The reality is that divorced and remarried couples have real conjugal relationships and have real families, and they are real parents, despite the irregular marital situation.

    And they creates a real sticky situation, because they now have real obligations to each other and to their children.

    Thank God that the Church in her wisdom understands just how complicated it is and doesn’t go too far in its demands for people in these situations. Because the Pharisees and the rigorists among us only like things to be black and white.

    • Stephanie

      No, they should not live together. Just because the secular law allows people to have as many spouses as they want through divorce and remarriage doesn’t make those “marriages” valid.

      What has happened is a man has knocked up his mistress and lives with her and their children. His real wife/her real husband lives elsewhere.

      Yes, the do have obligations to their children. Of course they do. But they are not obligated to each other because they’re not married.

      If you really think that any two people who have children together should live together, then we’re going to get some strange situations. Arnold Schwarzenegger, his wife, his mistress, and all of their kids (his wife’s legitimate children and his mistress’s illegitimate son) would all be bound to live together under the same roof according to this logic.

      • James

        So what if the “real wife” isn’t Catholic, moved on, remarried, and has children with someone else herself? What if they had no children together? What purpose would living apart serve?

        Often these first marriages ARE invalid, and the only obstacle is getting the Church to determine this. Church bureaucracy is the problem, not the words of Christ. Thus the need for reform.

        You seem to think God is arbitrary and legalistic. But, fortunately, the Church does not.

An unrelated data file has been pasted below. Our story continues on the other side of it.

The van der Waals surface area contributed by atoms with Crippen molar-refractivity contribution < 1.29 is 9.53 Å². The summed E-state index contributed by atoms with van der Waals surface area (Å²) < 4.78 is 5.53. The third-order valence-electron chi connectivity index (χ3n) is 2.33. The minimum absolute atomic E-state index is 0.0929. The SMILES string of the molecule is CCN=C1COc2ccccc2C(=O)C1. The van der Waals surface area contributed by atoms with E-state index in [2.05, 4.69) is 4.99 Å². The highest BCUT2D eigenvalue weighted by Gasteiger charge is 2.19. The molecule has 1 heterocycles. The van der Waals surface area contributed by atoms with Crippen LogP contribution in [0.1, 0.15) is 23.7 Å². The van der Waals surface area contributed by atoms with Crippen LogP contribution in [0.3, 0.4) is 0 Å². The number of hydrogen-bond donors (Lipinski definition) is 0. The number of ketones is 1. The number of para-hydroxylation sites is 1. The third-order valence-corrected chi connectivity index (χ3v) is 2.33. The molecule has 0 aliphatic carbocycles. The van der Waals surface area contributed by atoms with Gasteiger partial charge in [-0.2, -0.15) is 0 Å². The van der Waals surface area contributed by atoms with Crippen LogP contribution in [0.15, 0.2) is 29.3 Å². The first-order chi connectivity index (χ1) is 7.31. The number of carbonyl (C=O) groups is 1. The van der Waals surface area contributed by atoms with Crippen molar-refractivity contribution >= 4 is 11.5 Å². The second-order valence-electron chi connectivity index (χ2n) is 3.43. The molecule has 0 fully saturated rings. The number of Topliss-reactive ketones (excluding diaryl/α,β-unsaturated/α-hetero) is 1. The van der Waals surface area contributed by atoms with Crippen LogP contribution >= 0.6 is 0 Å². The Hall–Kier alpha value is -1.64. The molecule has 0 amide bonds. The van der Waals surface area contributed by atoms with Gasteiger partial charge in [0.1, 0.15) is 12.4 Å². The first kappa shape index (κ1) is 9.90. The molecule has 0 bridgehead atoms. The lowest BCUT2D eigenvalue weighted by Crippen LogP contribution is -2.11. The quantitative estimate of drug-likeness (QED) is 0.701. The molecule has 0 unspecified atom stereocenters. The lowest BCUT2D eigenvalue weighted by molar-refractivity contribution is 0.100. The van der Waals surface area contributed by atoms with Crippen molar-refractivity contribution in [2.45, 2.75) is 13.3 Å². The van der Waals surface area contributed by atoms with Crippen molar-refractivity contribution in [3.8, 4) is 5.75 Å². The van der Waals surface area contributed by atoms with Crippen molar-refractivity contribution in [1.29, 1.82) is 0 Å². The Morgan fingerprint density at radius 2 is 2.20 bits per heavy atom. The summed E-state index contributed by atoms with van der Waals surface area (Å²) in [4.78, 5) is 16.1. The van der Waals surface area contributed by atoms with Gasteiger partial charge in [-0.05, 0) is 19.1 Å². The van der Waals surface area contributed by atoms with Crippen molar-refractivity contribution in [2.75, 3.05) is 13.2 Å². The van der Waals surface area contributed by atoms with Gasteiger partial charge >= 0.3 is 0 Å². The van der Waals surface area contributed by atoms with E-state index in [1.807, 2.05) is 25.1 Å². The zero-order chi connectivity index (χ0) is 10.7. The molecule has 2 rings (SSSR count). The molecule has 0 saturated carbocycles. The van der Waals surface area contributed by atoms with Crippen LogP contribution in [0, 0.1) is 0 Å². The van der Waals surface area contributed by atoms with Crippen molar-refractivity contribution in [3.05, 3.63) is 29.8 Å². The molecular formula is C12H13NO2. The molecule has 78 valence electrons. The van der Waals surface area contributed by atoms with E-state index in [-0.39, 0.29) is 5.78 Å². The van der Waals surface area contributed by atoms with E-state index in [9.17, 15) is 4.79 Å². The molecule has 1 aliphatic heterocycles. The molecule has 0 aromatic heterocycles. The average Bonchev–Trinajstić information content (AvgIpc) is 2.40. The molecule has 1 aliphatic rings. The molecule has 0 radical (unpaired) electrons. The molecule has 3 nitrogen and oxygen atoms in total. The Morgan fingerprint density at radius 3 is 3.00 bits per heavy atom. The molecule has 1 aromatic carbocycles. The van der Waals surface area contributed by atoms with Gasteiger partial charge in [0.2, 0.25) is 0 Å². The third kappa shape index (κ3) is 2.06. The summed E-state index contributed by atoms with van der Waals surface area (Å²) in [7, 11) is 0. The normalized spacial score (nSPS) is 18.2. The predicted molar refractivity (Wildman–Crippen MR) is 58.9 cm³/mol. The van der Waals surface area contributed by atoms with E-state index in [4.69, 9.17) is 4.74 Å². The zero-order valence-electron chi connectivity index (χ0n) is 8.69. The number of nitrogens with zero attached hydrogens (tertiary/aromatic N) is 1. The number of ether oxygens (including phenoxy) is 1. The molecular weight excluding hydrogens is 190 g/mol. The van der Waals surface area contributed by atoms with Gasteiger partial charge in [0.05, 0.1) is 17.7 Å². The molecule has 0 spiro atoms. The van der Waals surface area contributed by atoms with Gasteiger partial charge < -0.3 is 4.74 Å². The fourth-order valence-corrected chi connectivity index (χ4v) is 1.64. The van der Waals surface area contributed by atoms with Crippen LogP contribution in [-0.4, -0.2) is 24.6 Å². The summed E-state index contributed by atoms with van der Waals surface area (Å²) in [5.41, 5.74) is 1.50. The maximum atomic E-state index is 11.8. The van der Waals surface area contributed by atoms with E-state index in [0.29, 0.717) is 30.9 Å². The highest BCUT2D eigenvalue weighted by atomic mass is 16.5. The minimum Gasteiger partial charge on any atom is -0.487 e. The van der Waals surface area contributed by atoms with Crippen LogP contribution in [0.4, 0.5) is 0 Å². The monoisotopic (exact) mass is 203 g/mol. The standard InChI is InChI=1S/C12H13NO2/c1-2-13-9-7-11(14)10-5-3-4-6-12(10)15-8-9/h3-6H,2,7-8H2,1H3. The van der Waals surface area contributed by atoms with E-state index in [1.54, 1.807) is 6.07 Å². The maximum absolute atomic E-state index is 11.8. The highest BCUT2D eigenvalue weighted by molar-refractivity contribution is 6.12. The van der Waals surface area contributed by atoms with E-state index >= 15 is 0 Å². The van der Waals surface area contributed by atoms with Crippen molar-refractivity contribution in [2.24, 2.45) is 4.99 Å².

• adevar@hotmail.com

    A young boy asked me why his parents do not sleep in the same bed, nor take shower together ? Telling him that this is what the priest imposed on them, made the child cry. He said that he will never marry. The boy was 8 year old….. Then the boy took the courage to ask the priest why his parents do not love each other.
    The priest avoided the answer.

    • Dr. Timothy J. Williams

      If this story is make-believe (as I think it is) it is a pretty silly effort. If by some remote chance it is true, you are having inappropriate conversations with 8-year-old boys. Either way, please stop.

    • Stephanie

      The priest did not “impose” this on them. They did this to themselves by entering into an invalid marriage. I feel sorry for their son.

  • Thomas

    What is good for the parents, must also be good for their child. If living together is a sin, it can’t be good for their child.

  • http://22Catholic.com/ Matthew P. Schneider, LC

    I think this is a situation where individual cases need to be examined with prudence (the cardinal virtue not some modernist version). I doubt living as brother & sister is to be absolutely condemned or to be the fix-all for every person in a 2nd marriage who decides they now want to be a faithful Catholic.
    Your point is valid but I think overstated.

  • Aaron Taylor

    Divorce and remarriage is of course wrong from the Church’s point-of-view, but splitting up families and depriving children of either a mother or father just adds another wrong. The reality is that children are normally psychologically healthier in an intact household, even if its dysfunctional. The argument that it would be better for the children not to have both a father and a mother if there is “tension” in the household and the marital relationship is not “healthy” is an argument that is constantly put forward by home-wreckers and divorce-peddlers. Shameful to see it being put forward in Crisis Magazine.